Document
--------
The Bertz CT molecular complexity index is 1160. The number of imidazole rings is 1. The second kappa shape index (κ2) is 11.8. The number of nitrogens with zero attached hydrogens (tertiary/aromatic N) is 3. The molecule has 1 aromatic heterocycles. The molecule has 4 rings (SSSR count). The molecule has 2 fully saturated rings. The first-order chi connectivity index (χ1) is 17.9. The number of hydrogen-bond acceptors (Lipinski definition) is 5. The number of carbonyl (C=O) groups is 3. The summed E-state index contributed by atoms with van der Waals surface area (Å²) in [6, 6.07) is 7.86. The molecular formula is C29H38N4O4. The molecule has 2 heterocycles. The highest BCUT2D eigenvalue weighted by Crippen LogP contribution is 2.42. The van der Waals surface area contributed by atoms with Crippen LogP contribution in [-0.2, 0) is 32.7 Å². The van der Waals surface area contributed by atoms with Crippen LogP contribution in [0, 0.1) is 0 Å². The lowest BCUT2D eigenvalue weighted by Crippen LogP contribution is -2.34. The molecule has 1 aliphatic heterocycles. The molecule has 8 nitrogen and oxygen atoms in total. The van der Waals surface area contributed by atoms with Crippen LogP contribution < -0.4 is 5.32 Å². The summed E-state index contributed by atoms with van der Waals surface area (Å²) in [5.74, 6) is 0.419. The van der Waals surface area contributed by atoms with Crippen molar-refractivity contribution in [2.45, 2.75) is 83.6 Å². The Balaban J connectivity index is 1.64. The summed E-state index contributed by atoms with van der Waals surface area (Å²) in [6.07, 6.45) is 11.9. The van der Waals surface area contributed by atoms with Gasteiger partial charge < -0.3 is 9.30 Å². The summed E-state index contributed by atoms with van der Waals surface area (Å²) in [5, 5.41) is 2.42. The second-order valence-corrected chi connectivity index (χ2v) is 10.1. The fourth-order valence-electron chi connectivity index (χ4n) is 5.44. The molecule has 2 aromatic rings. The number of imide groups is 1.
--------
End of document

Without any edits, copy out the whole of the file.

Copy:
The Bertz CT molecular complexity index is 1160. The number of imidazole rings is 1. The second kappa shape index (κ2) is 11.8. The number of nitrogens with zero attached hydrogens (tertiary/aromatic N) is 3. The molecule has 1 aromatic heterocycles. The molecule has 4 rings (SSSR count). The molecule has 2 fully saturated rings. The first-order chi connectivity index (χ1) is 17.9. The number of hydrogen-bond acceptors (Lipinski definition) is 5. The number of carbonyl (C=O) groups is 3. The summed E-state index contributed by atoms with van der Waals surface area (Å²) in [6, 6.07) is 7.86. The molecular formula is C29H38N4O4. The molecule has 2 heterocycles. The highest BCUT2D eigenvalue weighted by Crippen LogP contribution is 2.42. The van der Waals surface area contributed by atoms with Crippen LogP contribution in [-0.2, 0) is 32.7 Å². The van der Waals surface area contributed by atoms with Crippen LogP contribution in [0, 0.1) is 0 Å². The lowest BCUT2D eigenvalue weighted by Crippen LogP contribution is -2.34. The molecule has 1 aliphatic heterocycles. The molecule has 8 nitrogen and oxygen atoms in total. The van der Waals surface area contributed by atoms with Crippen LogP contribution < -0.4 is 5.32 Å². The summed E-state index contributed by atoms with van der Waals surface area (Å²) in [5.74, 6) is 0.419. The van der Waals surface area contributed by atoms with Crippen molar-refractivity contribution in [2.45, 2.75) is 83.6 Å². The Balaban J connectivity index is 1.64. The summed E-state index contributed by atoms with van der Waals surface area (Å²) in [6.07, 6.45) is 11.9. The van der Waals surface area contributed by atoms with Gasteiger partial charge < -0.3 is 9.30 Å². The summed E-state index contributed by atoms with van der Waals surface area (Å²) in [5, 5.41) is 2.42. The second-order valence-corrected chi connectivity index (χ2v) is 10.1. The fourth-order valence-electron chi connectivity index (χ4n) is 5.44. The molecule has 2 aromatic rings. The number of imide groups is 1.